by Ken Fieth, Metropolitan Nashville Archivist.
Working in an Archives is akin to teaching school: over the years you accumulate favorites. The Archives staff has discovered records displaying both deliberate and unintended humor. Several of the items presented here have proven to be the favorites of many a staff member and visitor.
Some of our earliest records are tavern licenses. These were issued to individuals who had been granted permission to run a tavern or “Ordinary” in Davidson County. Apparently, many such licenses were granted since a form was created and printed for use.
The 1780s language is quite specific as to the business requirements for the budding entrepreneur. In order to run an establishment in Nashville, one must “. . . conftantly find and provide in his or her faid Ordinary good wholefome, and cleanly lodging and diet for travellers . . . nor on the Sabbath day suffer or permit any perfon to drink any more than necessary.” [sic]
We’re still working on what, exactly, that means.
The following handwritten entry appears on the City of Nashville Arrest Blotter, December 31, 1930. “If every body that broke the law was locked up, they would be no body left to carry water. W. A. Gibbons, Lieutenant.” It must have been a long New Year’s Eve. Did the Lieutenant ever get his water?
Moving to the gentler side of things leads us to the honorable estate of marriage. The Court Clerk, William Barrow, sometimes felt duty-bound to inform future generations about his opinion of the happy couple before him. Many marriage licenses bear his often-caustic opinions.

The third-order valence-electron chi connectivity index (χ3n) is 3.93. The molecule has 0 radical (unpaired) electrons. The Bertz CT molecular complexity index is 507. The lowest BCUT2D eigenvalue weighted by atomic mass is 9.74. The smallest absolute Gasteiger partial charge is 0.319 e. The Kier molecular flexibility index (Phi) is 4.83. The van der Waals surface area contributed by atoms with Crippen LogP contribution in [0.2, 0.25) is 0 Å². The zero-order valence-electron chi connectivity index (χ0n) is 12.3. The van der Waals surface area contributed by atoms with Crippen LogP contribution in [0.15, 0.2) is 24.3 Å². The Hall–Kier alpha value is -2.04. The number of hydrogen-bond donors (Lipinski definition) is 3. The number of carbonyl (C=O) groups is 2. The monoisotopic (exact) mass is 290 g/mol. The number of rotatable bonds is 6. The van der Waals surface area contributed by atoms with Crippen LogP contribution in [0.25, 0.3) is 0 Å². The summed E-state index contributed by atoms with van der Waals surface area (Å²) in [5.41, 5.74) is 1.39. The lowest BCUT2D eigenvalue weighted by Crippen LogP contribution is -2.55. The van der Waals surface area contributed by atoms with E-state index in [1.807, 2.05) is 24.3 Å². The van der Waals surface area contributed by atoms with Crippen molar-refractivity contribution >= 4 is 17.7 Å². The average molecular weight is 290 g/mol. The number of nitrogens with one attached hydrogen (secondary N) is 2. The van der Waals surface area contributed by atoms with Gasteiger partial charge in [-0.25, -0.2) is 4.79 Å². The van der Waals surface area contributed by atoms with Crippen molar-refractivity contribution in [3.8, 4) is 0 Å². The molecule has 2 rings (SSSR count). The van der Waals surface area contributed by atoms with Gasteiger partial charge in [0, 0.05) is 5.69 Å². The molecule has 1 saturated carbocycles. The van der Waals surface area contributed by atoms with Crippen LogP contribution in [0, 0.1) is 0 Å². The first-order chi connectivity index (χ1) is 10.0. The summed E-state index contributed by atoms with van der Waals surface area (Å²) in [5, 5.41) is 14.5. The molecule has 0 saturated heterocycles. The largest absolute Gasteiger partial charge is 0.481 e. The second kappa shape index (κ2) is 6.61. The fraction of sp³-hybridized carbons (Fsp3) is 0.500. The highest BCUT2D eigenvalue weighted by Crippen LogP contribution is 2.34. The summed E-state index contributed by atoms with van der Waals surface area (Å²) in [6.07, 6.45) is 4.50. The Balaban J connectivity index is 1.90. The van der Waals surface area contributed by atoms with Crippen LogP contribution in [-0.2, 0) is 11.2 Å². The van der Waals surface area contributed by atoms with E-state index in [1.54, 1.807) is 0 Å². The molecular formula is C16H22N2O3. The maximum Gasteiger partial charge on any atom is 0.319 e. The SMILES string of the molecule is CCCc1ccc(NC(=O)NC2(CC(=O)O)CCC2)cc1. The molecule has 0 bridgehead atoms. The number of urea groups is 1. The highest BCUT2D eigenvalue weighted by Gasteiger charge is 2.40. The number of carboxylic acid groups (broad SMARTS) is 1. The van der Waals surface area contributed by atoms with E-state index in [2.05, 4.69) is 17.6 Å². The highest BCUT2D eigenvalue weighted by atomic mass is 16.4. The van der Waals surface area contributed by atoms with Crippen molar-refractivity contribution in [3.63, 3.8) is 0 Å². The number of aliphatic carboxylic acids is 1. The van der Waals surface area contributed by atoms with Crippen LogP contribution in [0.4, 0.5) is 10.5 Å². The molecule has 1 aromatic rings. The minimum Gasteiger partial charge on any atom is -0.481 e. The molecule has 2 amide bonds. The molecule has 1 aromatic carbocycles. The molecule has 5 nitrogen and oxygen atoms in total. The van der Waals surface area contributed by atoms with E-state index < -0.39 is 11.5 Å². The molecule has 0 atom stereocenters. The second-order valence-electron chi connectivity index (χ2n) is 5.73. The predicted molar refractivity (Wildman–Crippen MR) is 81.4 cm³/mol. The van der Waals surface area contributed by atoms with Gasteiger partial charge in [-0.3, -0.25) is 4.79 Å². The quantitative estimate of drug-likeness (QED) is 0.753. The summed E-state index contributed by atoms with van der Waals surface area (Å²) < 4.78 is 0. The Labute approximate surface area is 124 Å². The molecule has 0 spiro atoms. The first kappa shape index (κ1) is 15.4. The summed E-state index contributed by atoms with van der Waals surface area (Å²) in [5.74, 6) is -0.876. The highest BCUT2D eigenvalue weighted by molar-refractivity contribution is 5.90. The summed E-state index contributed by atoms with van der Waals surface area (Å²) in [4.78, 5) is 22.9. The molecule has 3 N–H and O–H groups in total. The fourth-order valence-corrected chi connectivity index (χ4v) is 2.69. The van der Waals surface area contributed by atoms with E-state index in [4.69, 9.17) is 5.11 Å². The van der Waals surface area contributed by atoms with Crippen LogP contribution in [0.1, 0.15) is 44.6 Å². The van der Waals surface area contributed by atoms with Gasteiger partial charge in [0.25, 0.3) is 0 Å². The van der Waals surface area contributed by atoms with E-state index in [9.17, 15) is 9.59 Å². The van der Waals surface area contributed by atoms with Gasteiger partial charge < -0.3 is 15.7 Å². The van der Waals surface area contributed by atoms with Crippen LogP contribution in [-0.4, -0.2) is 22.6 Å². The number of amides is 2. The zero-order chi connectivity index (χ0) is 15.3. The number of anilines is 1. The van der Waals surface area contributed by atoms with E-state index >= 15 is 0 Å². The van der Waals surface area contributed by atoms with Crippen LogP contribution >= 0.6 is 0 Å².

Clerk Barrow wrote on an 1825 license: “. . . solemnized the rights of matrimony between the within parties, the groom’s first wife had been dead for at least five weeks.” Another gives a glimpse through the window of time onto Nashville’s energetic if not entirely wholesome 1820s waterfront district: “I married the within named person and his wife at the upper ferry at Nashville—no person present but a drunk stonemason whose name I do not know.”
A witness is a witness, inebriated or not.
It has been said that a last will and testament is just that. Human nature being what it is, these can make for fascinating reading. Take, for instance, the great aunt from Memphis who was concerned about the wisdom of her nephew’s choices. Her 1920 will granted him a generous portion of her estate provided “he marries no one from Jackson, Tennessee.” It was a large estate – did the prospective bride ever move to Memphis?
It is mostly ordinary people who make up the history of our city, and ordinary people haven’t really changed much in the last 216 years. History can be as dull or as lively as you wish; it just takes a little looking to find the lighter side.
By the way, the title was taken from a (literally) mangled 1830 marriage license. Leaving things in the pockets of clothes to be washed is not a new problem! But we never know what might provide a bit of amusement for later generations.